Date of Award
Master of Science (MS)
Dr. Edwin Davis
In 1867 Toepler found the existence of a pulse spreading from the region around the spark immediately after it had passed. Since the density of the air in the pulse differs from that of the surrounding gas, the pulse is optically different from the rest of the field and so can be made visible by the “Shadowgraph Method.” Topeler’s work was the first of its kind where an instantaneous view, say of the order of several millionths of a second, of the electric spark was obtained. IN 1926 Dr. Zinszer, while studying the life history of the electric spark by the shadowgraph method, found that in some of the discharges under consideration, the gap between the electrodes was filled with alternate light and dark laminae or striations of about a millimeter width. These occurred in an open air gap and so could hardly be the same type of striations as those found in the positive column of a discharge tube. In a paper by Dr. Zinszer, on the “Mechanism of a Condensed Spark Discharge,” there is a brief discussion on the striations produced in some types of discharges. He considers that they might be laminal aggregations of supercharged particles which are urged away from or attracted to oppositely charged terminals without an appreciable interchange of charge. There is another theory which might be considered, and that is that the striations may be analogous to standing waves in a Kuntz tube – the gap between the electrodes producing the necessary resonance column and the spark concussion producing the necessary energy. The object of this investigation was to discover whether striations could be produced at will, and if so, to determine what factors controlled them.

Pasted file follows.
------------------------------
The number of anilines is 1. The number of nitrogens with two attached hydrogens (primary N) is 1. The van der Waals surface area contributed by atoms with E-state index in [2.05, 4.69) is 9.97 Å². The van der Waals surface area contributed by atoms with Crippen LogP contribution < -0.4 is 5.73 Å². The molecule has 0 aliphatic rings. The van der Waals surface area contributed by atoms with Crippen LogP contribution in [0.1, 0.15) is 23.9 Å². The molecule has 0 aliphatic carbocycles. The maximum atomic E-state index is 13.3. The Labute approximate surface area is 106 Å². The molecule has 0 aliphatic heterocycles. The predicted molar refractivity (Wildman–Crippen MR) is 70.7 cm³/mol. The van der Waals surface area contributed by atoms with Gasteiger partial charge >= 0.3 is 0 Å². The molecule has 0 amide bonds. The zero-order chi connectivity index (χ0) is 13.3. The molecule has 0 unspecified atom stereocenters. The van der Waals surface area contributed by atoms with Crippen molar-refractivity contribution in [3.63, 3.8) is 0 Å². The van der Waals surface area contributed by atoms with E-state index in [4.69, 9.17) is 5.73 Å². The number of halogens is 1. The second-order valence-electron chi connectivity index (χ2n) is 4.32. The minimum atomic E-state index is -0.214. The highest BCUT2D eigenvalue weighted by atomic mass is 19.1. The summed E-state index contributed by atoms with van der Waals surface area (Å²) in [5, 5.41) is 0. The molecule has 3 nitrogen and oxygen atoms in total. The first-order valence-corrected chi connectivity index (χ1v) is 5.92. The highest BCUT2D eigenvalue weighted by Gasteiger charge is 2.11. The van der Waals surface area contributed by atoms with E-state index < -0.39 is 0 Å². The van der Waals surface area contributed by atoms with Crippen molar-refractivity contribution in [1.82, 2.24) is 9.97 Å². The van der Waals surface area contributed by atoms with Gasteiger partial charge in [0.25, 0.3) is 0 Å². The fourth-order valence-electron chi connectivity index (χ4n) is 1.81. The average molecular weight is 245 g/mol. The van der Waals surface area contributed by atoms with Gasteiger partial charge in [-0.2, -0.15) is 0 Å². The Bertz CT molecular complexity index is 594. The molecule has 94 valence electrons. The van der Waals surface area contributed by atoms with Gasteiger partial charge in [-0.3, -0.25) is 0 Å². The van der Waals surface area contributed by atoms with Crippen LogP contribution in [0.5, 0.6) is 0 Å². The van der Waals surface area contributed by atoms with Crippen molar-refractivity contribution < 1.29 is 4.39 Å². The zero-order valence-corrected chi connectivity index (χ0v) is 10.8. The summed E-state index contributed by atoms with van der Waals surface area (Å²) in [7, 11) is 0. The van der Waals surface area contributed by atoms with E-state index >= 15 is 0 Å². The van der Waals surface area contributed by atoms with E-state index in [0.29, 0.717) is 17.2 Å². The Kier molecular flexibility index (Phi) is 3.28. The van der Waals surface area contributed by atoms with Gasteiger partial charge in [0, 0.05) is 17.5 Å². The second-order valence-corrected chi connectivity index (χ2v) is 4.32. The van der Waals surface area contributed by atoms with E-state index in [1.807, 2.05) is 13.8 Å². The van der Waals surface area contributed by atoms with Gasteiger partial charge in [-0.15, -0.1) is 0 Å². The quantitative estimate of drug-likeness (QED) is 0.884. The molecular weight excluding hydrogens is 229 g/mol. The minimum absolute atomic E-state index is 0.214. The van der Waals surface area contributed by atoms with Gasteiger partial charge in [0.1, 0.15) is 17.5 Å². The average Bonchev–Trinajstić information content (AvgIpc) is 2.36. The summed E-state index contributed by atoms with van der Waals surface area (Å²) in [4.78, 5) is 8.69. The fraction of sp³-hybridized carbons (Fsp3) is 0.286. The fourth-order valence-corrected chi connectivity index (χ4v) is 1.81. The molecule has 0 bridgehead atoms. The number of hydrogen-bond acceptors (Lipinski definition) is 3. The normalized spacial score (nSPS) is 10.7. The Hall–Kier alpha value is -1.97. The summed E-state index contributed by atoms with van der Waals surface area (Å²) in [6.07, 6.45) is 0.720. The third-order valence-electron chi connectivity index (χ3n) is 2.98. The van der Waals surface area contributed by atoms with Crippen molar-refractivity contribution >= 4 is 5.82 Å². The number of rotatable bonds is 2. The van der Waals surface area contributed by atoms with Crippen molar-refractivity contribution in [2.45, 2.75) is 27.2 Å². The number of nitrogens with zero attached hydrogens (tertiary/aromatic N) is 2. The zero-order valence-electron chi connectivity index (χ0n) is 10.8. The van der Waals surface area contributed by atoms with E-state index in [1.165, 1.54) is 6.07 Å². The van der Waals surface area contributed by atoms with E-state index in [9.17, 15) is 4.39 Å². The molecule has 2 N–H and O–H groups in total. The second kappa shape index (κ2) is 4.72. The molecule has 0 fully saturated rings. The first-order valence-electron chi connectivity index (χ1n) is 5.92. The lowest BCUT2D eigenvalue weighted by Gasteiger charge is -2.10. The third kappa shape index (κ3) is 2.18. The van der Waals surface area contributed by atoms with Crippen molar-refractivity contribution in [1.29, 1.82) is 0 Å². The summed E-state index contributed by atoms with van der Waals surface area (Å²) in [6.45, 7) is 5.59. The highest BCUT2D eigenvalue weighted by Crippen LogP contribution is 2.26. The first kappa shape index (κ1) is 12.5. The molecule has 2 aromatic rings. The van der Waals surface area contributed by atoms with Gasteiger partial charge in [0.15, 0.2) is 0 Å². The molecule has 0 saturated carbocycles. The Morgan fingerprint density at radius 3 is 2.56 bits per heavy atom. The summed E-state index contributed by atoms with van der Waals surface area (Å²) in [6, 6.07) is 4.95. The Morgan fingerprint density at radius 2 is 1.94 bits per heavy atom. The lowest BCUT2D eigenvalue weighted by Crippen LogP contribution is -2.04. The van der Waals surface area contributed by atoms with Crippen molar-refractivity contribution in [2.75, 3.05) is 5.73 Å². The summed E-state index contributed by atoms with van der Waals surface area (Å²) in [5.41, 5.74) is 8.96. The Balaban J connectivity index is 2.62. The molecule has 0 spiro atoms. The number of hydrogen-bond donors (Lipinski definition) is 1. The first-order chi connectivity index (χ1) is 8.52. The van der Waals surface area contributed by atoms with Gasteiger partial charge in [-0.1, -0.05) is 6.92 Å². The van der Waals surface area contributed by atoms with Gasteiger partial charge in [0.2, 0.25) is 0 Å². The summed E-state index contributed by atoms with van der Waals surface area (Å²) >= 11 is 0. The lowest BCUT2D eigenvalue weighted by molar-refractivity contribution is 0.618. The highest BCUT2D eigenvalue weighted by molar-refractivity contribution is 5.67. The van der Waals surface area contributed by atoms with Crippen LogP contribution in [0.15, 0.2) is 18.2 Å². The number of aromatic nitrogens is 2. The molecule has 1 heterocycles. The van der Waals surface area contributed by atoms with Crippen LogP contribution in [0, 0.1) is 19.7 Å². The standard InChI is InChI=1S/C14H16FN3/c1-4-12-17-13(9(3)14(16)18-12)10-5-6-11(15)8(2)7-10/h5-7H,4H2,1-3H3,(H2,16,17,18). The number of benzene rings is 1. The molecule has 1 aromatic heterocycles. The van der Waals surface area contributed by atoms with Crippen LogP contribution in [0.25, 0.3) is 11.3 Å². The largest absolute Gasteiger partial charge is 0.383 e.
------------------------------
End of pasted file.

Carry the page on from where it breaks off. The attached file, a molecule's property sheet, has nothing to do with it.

Cruise, Laurence L., "A Study Of The Striated Spark By The Method Of Instantaneous Photography" (1930). Master's Theses. 197.
Copyright 1930 Laurence L. Cruise